Around the lake on wheels and determination | TahoeDailyTribune.com
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Around the lake on wheels and determination

Mario Solis is taking off Tuesday on a voyage around the lake – His mode of transportation? An old, used wheelchair with no brakes, no gears and a dented wheel.

“I’m trying to raise money so I could get a new wheelchair because I don’t have one of my own,” said Solis, who fractured his spine in a 1998 skiing accident. “I’ve never had one since I have been hurt. I’ve been borrowing them from friends.”

Solis, a self-described “incomplete paraplegic,” said he has very limited muscle function in his lower body.



But losing primary use of his legs did not kill Solis’s hope, nor the drive to defeat overwhelming odds.

He hopes to raise enough money through his ride around the lake to purchase a wheelchair and pay off exorbitant medical bills.



“I also want to donate a percentage of the money to Disabled Sports, USA. They’re a nonprofit organization that helps introduce disabled athletes to sports,” Solis said. “If there’s anything left after that, I’d like to get some equipment so I could compete in triathlons and skiing, whatever. I have the ability to do a lot of stuff but I don’t have the equipment to actually enter any of the events.”

When asked his age, Solis said it is not important.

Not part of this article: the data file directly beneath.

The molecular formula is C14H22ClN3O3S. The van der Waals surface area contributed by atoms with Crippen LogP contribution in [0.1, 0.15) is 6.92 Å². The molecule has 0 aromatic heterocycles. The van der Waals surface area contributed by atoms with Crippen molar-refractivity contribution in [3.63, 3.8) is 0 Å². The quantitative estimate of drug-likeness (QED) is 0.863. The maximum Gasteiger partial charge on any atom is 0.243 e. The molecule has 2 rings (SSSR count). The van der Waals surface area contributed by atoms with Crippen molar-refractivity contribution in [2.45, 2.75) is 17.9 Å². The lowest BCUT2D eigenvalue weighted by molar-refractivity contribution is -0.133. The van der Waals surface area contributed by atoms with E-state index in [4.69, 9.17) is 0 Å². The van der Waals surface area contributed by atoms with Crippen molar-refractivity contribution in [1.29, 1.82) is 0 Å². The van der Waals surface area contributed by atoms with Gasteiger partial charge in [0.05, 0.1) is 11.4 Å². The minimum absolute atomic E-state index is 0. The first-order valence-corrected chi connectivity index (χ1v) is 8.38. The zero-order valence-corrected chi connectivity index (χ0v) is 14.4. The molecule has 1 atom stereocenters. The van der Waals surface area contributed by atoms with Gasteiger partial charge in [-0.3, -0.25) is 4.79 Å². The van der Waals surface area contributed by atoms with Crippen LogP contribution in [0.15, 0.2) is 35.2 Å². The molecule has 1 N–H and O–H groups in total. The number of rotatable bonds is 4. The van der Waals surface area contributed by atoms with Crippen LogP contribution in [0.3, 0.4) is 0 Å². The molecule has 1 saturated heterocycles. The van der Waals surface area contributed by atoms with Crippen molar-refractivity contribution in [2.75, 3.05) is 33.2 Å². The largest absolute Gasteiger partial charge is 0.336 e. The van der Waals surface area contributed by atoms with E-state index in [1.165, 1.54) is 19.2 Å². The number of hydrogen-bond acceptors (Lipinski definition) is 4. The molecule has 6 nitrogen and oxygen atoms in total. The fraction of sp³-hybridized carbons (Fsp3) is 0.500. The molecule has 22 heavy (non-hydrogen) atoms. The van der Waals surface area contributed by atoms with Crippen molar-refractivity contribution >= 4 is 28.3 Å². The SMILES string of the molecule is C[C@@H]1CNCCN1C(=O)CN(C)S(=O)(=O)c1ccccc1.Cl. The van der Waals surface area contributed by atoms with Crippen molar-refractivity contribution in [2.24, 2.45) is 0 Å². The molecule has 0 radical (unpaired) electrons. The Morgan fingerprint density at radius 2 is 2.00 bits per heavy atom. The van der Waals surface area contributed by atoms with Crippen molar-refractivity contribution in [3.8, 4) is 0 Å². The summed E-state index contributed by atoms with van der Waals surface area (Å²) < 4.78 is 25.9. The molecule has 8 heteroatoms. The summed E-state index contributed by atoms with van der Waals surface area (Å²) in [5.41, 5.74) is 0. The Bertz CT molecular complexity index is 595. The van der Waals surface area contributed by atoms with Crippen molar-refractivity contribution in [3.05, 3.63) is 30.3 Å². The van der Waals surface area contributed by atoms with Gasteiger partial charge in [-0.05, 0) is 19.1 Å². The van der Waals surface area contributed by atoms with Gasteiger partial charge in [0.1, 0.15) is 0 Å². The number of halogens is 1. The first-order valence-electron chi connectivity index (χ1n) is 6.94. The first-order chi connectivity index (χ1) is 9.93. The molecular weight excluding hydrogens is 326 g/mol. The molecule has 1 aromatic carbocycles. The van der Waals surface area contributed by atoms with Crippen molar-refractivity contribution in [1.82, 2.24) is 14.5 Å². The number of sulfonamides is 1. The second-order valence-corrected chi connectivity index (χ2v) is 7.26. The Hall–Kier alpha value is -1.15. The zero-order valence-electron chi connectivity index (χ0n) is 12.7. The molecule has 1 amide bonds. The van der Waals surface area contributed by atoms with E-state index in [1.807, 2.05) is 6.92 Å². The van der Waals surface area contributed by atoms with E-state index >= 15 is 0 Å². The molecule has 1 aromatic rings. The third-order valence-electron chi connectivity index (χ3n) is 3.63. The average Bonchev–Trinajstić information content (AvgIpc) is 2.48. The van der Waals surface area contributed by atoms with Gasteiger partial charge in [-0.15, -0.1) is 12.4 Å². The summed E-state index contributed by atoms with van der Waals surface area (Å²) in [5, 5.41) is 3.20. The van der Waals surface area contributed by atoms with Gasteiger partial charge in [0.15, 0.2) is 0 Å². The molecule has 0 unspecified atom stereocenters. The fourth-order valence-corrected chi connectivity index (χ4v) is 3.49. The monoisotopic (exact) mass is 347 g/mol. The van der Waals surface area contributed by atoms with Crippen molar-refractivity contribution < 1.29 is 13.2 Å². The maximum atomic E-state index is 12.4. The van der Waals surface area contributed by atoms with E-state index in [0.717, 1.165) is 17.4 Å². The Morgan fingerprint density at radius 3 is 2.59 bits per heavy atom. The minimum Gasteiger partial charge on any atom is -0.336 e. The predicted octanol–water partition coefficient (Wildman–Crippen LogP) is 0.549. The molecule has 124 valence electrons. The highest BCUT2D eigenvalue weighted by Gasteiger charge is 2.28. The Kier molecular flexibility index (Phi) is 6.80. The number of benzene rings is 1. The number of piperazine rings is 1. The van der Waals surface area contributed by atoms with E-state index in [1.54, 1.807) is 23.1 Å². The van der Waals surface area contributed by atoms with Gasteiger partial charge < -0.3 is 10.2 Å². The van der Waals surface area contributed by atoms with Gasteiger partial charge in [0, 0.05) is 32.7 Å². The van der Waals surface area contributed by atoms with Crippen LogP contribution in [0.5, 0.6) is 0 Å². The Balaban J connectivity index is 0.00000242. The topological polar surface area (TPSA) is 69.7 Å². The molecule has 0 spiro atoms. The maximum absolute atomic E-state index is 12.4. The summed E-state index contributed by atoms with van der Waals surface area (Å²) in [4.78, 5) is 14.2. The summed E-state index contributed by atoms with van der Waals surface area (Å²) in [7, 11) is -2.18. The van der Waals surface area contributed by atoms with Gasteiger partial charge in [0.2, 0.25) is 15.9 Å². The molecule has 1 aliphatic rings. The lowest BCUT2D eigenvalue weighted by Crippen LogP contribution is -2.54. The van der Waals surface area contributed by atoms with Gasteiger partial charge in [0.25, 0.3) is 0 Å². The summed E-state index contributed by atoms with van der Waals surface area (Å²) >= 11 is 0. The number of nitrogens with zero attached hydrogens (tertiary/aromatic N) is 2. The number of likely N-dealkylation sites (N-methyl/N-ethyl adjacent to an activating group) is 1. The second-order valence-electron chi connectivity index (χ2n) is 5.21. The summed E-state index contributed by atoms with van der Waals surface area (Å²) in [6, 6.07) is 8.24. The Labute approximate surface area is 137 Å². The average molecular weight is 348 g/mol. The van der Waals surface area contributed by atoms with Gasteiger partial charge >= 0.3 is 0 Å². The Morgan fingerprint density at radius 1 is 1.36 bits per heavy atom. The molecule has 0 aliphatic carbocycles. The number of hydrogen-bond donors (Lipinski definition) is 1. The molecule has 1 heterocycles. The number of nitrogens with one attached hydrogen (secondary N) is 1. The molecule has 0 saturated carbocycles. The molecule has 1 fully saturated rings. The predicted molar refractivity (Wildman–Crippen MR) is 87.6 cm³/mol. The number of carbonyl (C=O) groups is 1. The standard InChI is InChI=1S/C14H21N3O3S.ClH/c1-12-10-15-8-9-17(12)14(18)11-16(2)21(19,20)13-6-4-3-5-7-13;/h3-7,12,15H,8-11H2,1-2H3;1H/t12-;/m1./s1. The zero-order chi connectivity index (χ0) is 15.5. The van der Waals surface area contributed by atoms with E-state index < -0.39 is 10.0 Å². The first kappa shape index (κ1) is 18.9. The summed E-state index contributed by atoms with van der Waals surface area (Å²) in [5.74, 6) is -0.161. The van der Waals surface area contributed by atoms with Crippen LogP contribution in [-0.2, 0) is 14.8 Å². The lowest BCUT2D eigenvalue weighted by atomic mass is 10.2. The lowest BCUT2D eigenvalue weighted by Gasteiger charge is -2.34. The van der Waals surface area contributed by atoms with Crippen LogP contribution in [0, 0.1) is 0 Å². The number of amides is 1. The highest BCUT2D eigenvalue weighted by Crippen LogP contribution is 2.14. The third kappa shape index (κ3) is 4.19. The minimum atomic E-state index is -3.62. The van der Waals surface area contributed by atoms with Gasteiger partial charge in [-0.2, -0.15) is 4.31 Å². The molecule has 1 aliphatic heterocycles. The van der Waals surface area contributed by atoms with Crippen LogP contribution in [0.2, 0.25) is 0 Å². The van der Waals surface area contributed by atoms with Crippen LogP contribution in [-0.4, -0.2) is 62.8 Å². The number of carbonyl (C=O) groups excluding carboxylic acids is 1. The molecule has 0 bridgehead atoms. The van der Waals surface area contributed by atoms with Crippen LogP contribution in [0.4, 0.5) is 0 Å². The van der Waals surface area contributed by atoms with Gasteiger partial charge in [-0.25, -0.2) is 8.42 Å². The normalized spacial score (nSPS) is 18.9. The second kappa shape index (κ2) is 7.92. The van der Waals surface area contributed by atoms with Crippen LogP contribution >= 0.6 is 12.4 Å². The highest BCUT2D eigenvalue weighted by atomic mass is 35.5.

“I’m going to say, ‘age unknown,'” he said. (Hint: he’s older than 25 and younger than 35). “It’s not about how old you are. I don’t believe in age. It’s your will power that drives you. It’s like everybody kind of gauges what you do based on your age and it’s not about that.”

Aside from raising money, Solis said he hopes his ’round-the-lake ride will inspire other seriously injured and disabled people to conquer challenges.

“A huge reason why I want to do this ride is to help inspire all of the people who are in the hospital right now who may be disabled from an injury,” he said. “I want to show them life is not over now because of their injury. Life is definitely changed now, but they can accomplish anything they want to do and they shouldn’t feel like life is over.

“If this would inspire other people right now then that’s cool. I’m doing this within two years of my injury and I hope it shows people you can do anything. You just have to want it. Getting injured is the hardest thing to go through ever. It’s bad, but I love life and I’m showing it. I’m not letting anything stop me. I want to show people you can still get out there and charge.”

Solis will leave Strange Brew Coffee Lounge at 9 a.m. Tuesday and return to the coffee shop sometime Friday. He plans to wheel himself more than 12 miles Tuesday then camp at D.L. Bliss. His entire trip is almost 80 miles of road work.

“I don’t have brakes so I have to stop with my hands, squeezing the rims,” said Solis, who hopes to find a job which will allow him to work with disabled people. “I go through a lot of gloves and my hands get really hot and tired. I think the downhill is harder for me. It takes a lot of energy to slow down and as you get tired it’s a lot harder. But I’m just using what little I have and making the best of it.”

To sponsor Mario Solis by the mile, stop by Strange Brew, Planet Hollywood or Nutritional Warehouse for a sponsor sign-up sheet. Those who do not wish to donate by the mile may make a lump sum monetary donation. Any help is welcomed and appreciated. Solis hopes to raise at least $8,000 to buy a wheelchair, pay off medical bills and purchase equipment for competitions. There is an account set up for Solis at U.S. Bank. Make checks out to: Mario Solis Disabled Athletic Fund.


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